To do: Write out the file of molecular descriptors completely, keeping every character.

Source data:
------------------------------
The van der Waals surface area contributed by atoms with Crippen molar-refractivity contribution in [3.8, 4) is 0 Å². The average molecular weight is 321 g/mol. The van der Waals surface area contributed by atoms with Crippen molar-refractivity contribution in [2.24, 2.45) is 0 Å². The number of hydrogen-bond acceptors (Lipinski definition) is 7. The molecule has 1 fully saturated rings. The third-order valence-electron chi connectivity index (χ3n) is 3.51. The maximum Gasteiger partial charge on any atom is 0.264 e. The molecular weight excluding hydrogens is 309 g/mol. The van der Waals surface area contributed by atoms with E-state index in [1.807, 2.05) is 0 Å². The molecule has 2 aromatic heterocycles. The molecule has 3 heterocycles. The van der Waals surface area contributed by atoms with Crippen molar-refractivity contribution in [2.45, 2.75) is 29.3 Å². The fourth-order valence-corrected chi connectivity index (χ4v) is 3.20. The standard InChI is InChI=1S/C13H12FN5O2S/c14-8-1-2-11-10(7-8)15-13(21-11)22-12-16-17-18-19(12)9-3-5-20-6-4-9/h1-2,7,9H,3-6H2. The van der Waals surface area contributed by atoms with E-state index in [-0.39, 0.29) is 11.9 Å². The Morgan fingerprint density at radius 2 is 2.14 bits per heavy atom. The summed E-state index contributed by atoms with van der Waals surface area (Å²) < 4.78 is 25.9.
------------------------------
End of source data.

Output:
The van der Waals surface area contributed by atoms with Crippen molar-refractivity contribution in [3.8, 4) is 0 Å². The average molecular weight is 321 g/mol. The van der Waals surface area contributed by atoms with Crippen molar-refractivity contribution in [2.24, 2.45) is 0 Å². The number of hydrogen-bond acceptors (Lipinski definition) is 7. The molecule has 1 fully saturated rings. The third-order valence-electron chi connectivity index (χ3n) is 3.51. The maximum Gasteiger partial charge on any atom is 0.264 e. The molecular weight excluding hydrogens is 309 g/mol. The van der Waals surface area contributed by atoms with E-state index in [1.807, 2.05) is 0 Å². The molecule has 2 aromatic heterocycles. The molecule has 3 heterocycles. The van der Waals surface area contributed by atoms with Crippen molar-refractivity contribution in [2.45, 2.75) is 29.3 Å². The fourth-order valence-corrected chi connectivity index (χ4v) is 3.20. The standard InChI is InChI=1S/C13H12FN5O2S/c14-8-1-2-11-10(7-8)15-13(21-11)22-12-16-17-18-19(12)9-3-5-20-6-4-9/h1-2,7,9H,3-6H2. The van der Waals surface area contributed by atoms with E-state index in [-0.39, 0.29) is 11.9 Å². The Morgan fingerprint density at radius 2 is 2.14 bits per heavy atom. The summed E-state index contributed by atoms with van der Waals surface area (Å²) < 4.78 is 25.9.